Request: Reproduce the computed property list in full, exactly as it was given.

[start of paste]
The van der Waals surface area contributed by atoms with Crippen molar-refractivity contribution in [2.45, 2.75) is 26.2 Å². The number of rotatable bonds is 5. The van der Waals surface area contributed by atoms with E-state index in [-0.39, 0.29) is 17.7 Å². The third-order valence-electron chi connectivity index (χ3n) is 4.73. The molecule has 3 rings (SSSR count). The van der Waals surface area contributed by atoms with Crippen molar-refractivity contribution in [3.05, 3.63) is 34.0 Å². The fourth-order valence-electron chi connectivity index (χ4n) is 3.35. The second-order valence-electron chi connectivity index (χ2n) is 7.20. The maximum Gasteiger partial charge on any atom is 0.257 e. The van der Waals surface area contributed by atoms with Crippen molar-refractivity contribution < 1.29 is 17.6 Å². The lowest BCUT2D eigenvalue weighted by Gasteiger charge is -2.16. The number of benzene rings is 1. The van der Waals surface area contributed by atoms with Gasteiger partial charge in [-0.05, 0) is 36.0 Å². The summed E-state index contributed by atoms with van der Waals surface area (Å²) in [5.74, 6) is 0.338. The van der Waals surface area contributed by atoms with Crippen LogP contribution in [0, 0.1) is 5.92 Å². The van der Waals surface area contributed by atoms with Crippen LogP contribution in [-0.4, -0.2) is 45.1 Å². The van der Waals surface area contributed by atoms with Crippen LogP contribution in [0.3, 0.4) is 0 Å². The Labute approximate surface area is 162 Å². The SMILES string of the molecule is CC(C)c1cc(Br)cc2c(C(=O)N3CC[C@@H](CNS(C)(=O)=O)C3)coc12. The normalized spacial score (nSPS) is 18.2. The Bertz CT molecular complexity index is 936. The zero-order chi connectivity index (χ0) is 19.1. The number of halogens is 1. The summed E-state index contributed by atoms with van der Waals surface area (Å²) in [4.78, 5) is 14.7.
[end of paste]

The van der Waals surface area contributed by atoms with Crippen molar-refractivity contribution in [2.45, 2.75) is 26.2 Å². The number of rotatable bonds is 5. The van der Waals surface area contributed by atoms with E-state index in [-0.39, 0.29) is 17.7 Å². The third-order valence-electron chi connectivity index (χ3n) is 4.73. The molecule has 3 rings (SSSR count). The van der Waals surface area contributed by atoms with Crippen molar-refractivity contribution in [3.05, 3.63) is 34.0 Å². The fourth-order valence-electron chi connectivity index (χ4n) is 3.35. The second-order valence-electron chi connectivity index (χ2n) is 7.20. The maximum Gasteiger partial charge on any atom is 0.257 e. The van der Waals surface area contributed by atoms with Crippen molar-refractivity contribution < 1.29 is 17.6 Å². The lowest BCUT2D eigenvalue weighted by Gasteiger charge is -2.16. The number of benzene rings is 1. The van der Waals surface area contributed by atoms with Gasteiger partial charge in [-0.05, 0) is 36.0 Å². The summed E-state index contributed by atoms with van der Waals surface area (Å²) in [5.74, 6) is 0.338. The van der Waals surface area contributed by atoms with Crippen LogP contribution in [0, 0.1) is 5.92 Å². The van der Waals surface area contributed by atoms with Crippen LogP contribution in [-0.4, -0.2) is 45.1 Å². The van der Waals surface area contributed by atoms with Crippen LogP contribution in [0.3, 0.4) is 0 Å². The Labute approximate surface area is 162 Å². The SMILES string of the molecule is CC(C)c1cc(Br)cc2c(C(=O)N3CC[C@@H](CNS(C)(=O)=O)C3)coc12. The normalized spacial score (nSPS) is 18.2. The Bertz CT molecular complexity index is 936. The zero-order chi connectivity index (χ0) is 19.1. The number of halogens is 1. The summed E-state index contributed by atoms with van der Waals surface area (Å²) in [4.78, 5) is 14.7.